Mencari Mata Candi
16.19/05 > 20:30
17.18/05 > 18:00
Mencari Mata Candi means Looking for temple eyes.
Indonesian choreographer Mugiyono Kasido is creating a solo from traditional bas-reliefs from the Prambanan Temple, one of the most beautiful “sculpted books” of the Hindu art dedicated to Shiva. He believes “these petrified figures are lying dormant, awaiting a new interpretation”.
An outstanding dancer, Kasido awakens them. On stage he converses with his traditions – a musical gamelan and shadow theatre feature. From a temple in Java to a chapel in Brussels, these sacred gestures glide towards a new form of danced language.
Conceived & Directed by:
Antonius Wahyudi Sutrisna
Set Designer, Sound & Lighting:
Iskandar Kama Loedin
Visual art & multimedia:
Antonius Wahyudi Sutrisna, Sunardi, Sri Mulyana
Yanuarius Hari Sinthu
Bambang Mbesur Suryono & Mugiyono Kasido
Ambassade d'Indonésie à Bruxelles
Special thanks to:
Mie Cornoedus, Joker Toerisme
Les Brigittines-Bruxelles, KunstenFESTIVALdesArtsBack to top
What was it exactly that you experienced, read or saw that triggered off the idea behind your creation?
For Mencari Mata Candi I was inspired by own experience and in particular the experiences I had when I was heavily involved in a research project led by university researchers from Europe and Asia1 with Professor Edi Sedyawati of Jakarta University. It was a two-year project on the reconstruction of danced movements engraved into the wood on the outer balustrade of Candi Loro Jonggrang in the Prambanan temple complex.
As a dancer and choreographer I joined this inter-university project in 2000 and studied the temple’s bas reliefs under the supervision of Prof. Dr. Edi Sedyawati.
This space in the temple with its specific atmosphere became a kind of natural studio for my work. Here I practised understanding the reliefs by testing the sensitivity of my own body and all I had acquired during five years of following a creative process and training.
The inspiration for Mencari Mata Candi (Looking for temple eyes) comes from a three-way experience: reading, watching and ‘communicating’.
This process of absorption was very strange: it was about creating and recreating a new idiom of dance from within my own body. A sufficiently flexible idiom to incorporate past and present, an idiom that also enabled me to respond to the demands of a contemporary audience preoccupied with the desire to forge continuous links between yesterday and today.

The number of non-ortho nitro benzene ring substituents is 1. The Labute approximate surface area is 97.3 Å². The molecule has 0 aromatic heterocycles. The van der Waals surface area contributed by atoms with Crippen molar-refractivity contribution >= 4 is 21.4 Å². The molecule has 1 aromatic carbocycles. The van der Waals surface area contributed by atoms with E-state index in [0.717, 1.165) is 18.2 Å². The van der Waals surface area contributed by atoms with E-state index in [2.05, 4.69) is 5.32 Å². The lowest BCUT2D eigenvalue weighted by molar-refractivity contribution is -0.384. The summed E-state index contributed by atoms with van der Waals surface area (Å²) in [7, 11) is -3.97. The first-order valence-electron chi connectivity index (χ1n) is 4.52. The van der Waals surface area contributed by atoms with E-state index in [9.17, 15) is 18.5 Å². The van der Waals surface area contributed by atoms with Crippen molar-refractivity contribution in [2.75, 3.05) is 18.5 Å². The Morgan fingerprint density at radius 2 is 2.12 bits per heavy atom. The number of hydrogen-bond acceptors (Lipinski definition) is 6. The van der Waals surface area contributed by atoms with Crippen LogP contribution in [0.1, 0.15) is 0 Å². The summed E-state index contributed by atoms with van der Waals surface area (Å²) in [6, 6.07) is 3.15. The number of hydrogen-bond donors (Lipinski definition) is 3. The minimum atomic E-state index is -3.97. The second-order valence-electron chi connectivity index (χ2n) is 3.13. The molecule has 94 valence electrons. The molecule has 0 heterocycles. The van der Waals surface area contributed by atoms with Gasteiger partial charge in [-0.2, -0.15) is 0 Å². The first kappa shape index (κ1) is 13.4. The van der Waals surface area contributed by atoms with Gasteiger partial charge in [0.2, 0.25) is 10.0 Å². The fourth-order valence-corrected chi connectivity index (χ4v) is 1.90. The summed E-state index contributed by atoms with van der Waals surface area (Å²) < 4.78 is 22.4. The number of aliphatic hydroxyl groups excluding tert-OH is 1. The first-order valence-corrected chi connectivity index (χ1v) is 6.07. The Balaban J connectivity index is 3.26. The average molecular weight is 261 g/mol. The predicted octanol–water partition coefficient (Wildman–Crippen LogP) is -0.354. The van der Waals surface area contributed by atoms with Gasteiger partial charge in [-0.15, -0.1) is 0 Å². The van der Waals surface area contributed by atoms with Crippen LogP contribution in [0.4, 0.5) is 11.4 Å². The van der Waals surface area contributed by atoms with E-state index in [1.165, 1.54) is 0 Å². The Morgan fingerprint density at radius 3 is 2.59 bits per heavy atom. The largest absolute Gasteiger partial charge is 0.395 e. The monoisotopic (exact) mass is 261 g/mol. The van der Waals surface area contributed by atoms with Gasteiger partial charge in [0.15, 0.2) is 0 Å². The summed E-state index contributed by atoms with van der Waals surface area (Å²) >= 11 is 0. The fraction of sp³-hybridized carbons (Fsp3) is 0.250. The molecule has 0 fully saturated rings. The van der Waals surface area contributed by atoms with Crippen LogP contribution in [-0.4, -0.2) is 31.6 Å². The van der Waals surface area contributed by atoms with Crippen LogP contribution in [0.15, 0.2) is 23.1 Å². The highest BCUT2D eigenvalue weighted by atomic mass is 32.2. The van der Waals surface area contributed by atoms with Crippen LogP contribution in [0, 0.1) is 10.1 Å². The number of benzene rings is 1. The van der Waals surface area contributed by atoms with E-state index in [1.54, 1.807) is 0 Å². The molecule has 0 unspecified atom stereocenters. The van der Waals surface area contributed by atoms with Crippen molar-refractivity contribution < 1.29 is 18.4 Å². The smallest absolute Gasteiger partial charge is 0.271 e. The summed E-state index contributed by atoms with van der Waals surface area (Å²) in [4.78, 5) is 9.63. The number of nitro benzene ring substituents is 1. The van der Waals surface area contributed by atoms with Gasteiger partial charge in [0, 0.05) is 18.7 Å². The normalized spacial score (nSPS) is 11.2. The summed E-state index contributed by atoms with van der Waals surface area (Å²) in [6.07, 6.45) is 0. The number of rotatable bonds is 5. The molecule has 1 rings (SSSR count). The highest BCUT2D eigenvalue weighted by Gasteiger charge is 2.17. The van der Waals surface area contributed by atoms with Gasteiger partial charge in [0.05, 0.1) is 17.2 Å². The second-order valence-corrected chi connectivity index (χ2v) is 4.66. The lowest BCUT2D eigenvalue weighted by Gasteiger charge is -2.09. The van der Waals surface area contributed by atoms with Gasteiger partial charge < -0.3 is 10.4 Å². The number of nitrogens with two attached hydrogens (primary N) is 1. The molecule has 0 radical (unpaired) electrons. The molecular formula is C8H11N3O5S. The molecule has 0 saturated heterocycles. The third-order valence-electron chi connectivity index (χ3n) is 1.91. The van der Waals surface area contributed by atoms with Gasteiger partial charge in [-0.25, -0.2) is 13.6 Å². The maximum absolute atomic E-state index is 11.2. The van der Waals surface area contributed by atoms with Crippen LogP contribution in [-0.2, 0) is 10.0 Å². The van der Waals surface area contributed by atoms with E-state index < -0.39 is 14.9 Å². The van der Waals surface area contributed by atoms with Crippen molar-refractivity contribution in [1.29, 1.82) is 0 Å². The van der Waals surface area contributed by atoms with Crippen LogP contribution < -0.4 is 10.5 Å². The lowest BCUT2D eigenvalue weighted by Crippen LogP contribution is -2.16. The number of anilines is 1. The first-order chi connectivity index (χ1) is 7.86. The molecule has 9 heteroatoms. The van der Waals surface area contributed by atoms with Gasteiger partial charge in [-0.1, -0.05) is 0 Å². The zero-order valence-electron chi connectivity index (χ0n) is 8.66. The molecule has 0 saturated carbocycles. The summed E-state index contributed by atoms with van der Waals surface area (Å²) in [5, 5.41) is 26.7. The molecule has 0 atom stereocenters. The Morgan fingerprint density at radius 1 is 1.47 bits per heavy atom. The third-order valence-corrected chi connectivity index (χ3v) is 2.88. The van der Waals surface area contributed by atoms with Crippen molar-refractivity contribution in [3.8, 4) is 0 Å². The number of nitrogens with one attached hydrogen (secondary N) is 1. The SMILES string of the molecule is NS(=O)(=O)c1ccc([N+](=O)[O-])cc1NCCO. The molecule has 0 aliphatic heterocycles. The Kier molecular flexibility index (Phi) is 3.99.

Why did you focus specifically on the bas reliefs on the outer balustrade of the Candi Loro Jonggrang?
The bas reliefs carved on the temple balustrade play an important role in inspiring my choreography. They don’t actually tell a story but represent a series of dance poses. During my research I tried to combine the postures in these bas reliefs like words in a choreographic phrase, and I transformed them into living movements.
They aren’t stories but represent worlds visualised by the temple’s architecture. The Prambanan temple is divided into three vertical parts:
a. the base of the temple which describes ‘the lower world’, where man is gnawed at by vices
b. the main part of the building that describes ‘the middle world’ where man says goodbye to his profane life
c. the top of the temple depicting ‘the upper world’ where the gods live.
I tried to visualise this notion, imagining the story of the life cycle of a human being.
In Mencari Mata Candi you also include the Indonesian tradition of shadow theatre. What do these shadows represent, which figures, which characters and what story do they tell?
I actually use shadow theatre to develop the plot of this story, but I also use its codes as symbols and metaphors. The presence of Gunungan at the beginning of my production is an example of this. In shadow theatre the puppeteer always brings on Gunungan first to begin the story. His appearance marks the start of the performance. I’ve adapted this type of concept in Mencari Mata Candi to visualise the first stage of a person’s life: birth.